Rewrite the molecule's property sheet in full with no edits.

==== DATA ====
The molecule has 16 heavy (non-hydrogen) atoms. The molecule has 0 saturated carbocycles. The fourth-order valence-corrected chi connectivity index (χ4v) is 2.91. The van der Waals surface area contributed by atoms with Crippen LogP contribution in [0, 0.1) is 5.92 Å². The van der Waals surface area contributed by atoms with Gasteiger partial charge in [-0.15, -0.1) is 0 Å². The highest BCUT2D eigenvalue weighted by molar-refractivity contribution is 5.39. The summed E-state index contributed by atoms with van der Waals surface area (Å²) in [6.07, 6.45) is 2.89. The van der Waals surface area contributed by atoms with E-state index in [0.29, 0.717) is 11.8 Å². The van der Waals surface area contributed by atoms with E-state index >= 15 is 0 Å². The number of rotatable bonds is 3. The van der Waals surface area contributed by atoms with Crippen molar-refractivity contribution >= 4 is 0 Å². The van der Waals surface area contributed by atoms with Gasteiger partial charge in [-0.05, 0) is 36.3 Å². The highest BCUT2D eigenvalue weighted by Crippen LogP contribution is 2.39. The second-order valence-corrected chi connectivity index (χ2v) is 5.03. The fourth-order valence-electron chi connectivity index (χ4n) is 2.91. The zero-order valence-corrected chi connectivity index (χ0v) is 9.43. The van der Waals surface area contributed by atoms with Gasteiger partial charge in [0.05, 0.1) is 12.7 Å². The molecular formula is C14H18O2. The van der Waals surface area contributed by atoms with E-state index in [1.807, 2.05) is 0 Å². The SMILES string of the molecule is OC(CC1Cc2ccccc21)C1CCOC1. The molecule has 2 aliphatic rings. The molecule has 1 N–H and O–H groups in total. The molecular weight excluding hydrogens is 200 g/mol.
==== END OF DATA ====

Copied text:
The molecule has 16 heavy (non-hydrogen) atoms. The molecule has 0 saturated carbocycles. The fourth-order valence-corrected chi connectivity index (χ4v) is 2.91. The van der Waals surface area contributed by atoms with Crippen LogP contribution in [0, 0.1) is 5.92 Å². The van der Waals surface area contributed by atoms with Gasteiger partial charge in [-0.15, -0.1) is 0 Å². The highest BCUT2D eigenvalue weighted by molar-refractivity contribution is 5.39. The summed E-state index contributed by atoms with van der Waals surface area (Å²) in [6.07, 6.45) is 2.89. The van der Waals surface area contributed by atoms with E-state index in [0.29, 0.717) is 11.8 Å². The van der Waals surface area contributed by atoms with E-state index >= 15 is 0 Å². The number of rotatable bonds is 3. The van der Waals surface area contributed by atoms with Crippen molar-refractivity contribution >= 4 is 0 Å². The van der Waals surface area contributed by atoms with Gasteiger partial charge in [-0.05, 0) is 36.3 Å². The highest BCUT2D eigenvalue weighted by Crippen LogP contribution is 2.39. The second-order valence-corrected chi connectivity index (χ2v) is 5.03. The fourth-order valence-electron chi connectivity index (χ4n) is 2.91. The zero-order valence-corrected chi connectivity index (χ0v) is 9.43. The van der Waals surface area contributed by atoms with Gasteiger partial charge in [0.05, 0.1) is 12.7 Å². The molecular formula is C14H18O2. The van der Waals surface area contributed by atoms with E-state index in [1.807, 2.05) is 0 Å². The SMILES string of the molecule is OC(CC1Cc2ccccc21)C1CCOC1. The molecule has 2 aliphatic rings. The molecule has 1 N–H and O–H groups in total. The molecular weight excluding hydrogens is 200 g/mol.